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Yes, but that doesn't account for the ramp down 65-80% shown here. Any limitation with current delivery (amps) would be seen at the beginning of the cycle, when the battery voltage is low and the amps are high. As the car charges the voltage increases - less amps are needed. So if charger limited by amps, the power would actually go up over time. That's not what was recorded in this session.

What we would really want to see is the data from charging starting at a much lower state of charge, as that is where the most power should be able to be pulled.
I believe the nominal voltage for the Lyriq is at most 380 Volts, and you would need a Charger than can supply at least 500 Amps to get it's max 190 kW charge rate.

Anyway... here is an example charge curve from a GM patent, shows what is assumed to be the Lyriq charge curve based on time and SOC.

Falls off a cliff around 80% SOC GM is very protective of their battery.
Rectangle Slope Font Parallel Plot
 

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So here’s a quick question about charging… do the chargers supply a fixed voltage and control current to limit charge rate? Or do the chargers vary the voltage to control charge rate? I assume that the car sends a message to the charger telling it how much power to supply, and the charger responds by either current limiting or voltage reduction.
 

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So here’s a quick question about charging… do the chargers supply a fixed voltage and control current to limit charge rate? Or do the chargers vary the voltage to control charge rate? I assume that the car sends a message to the charger telling it how much power to supply, and the charger responds by either current listing or voltage reduction.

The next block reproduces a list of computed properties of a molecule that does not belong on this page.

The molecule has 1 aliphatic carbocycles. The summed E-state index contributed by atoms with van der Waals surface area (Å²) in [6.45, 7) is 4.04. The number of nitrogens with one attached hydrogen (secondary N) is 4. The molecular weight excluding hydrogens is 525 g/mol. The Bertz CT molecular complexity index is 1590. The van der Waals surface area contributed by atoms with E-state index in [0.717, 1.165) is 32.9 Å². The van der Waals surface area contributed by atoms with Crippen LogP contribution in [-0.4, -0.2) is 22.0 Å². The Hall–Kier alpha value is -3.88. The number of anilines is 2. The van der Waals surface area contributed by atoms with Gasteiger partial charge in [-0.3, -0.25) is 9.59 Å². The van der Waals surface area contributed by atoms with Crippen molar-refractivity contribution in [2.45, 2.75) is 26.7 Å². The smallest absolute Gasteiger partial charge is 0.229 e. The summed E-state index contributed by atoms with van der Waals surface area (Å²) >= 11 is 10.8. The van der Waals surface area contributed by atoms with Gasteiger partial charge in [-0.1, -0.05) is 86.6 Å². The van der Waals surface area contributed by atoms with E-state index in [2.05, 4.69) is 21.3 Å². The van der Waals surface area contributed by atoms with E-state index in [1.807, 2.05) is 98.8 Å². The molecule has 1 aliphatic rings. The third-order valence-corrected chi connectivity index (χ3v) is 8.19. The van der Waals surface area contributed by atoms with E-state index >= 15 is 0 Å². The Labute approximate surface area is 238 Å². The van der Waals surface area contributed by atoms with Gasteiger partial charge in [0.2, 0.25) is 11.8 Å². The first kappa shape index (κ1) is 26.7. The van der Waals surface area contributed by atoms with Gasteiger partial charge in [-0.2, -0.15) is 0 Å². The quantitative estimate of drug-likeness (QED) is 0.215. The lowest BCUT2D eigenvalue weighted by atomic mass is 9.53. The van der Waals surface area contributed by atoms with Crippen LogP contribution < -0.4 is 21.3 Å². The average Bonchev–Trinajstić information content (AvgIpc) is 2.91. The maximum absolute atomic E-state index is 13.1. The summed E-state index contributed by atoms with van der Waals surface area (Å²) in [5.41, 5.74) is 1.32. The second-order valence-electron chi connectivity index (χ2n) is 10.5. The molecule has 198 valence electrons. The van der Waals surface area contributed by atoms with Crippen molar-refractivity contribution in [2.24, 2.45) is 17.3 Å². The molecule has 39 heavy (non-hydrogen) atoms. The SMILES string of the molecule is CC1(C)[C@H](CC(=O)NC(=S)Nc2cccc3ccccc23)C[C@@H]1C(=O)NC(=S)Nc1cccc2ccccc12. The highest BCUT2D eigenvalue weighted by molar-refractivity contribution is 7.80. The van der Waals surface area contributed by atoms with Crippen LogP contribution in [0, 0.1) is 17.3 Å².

This is all dictated by the the comms from the car - it controls the process and the charger is a slave. To cause significant current flow, the charger voltage does need to be higher than the battery voltage (and due to cable losses). This voltage is set by the car, as well as a current limit. As the state of charge changes, the car adjusts this process. Toward the end the voltage is fixed, and the current ramps down as the battery reaches near fully charge.

But all this can also be limited by the capability of the charger, in both max kW and available amps. Clearly a 120kW charger can't get the Lyriq its 190kW power request.
 

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Anyway... here is an example charge curve from a GM patent, shows what is assumed to be the Lyriq charge curve based on time and SOC.

Falls off a cliff around 80% SOC GM is very protective of their battery.
Thanks for sharing this chart again. It does show that if starting above say 65% SOC, it would probably already be in the ramp down area - and not spend much time at max 190kW draw regardless of charger capability (120kW charger in this case - but nowhere near that level was seen). But would have still expected more power in that ramp.

What the post described is more of the end of charge ramp shape if started at zero SOC (from the patent graph). The idea of the patent is you can still have a high power draw for some time even if you start at a higher SOC, and sustain a higher ramp level also. That was not seen in the data gathered, so something is still amiss. But we really need to see a charge start at lower SOC, and with a more capable charger.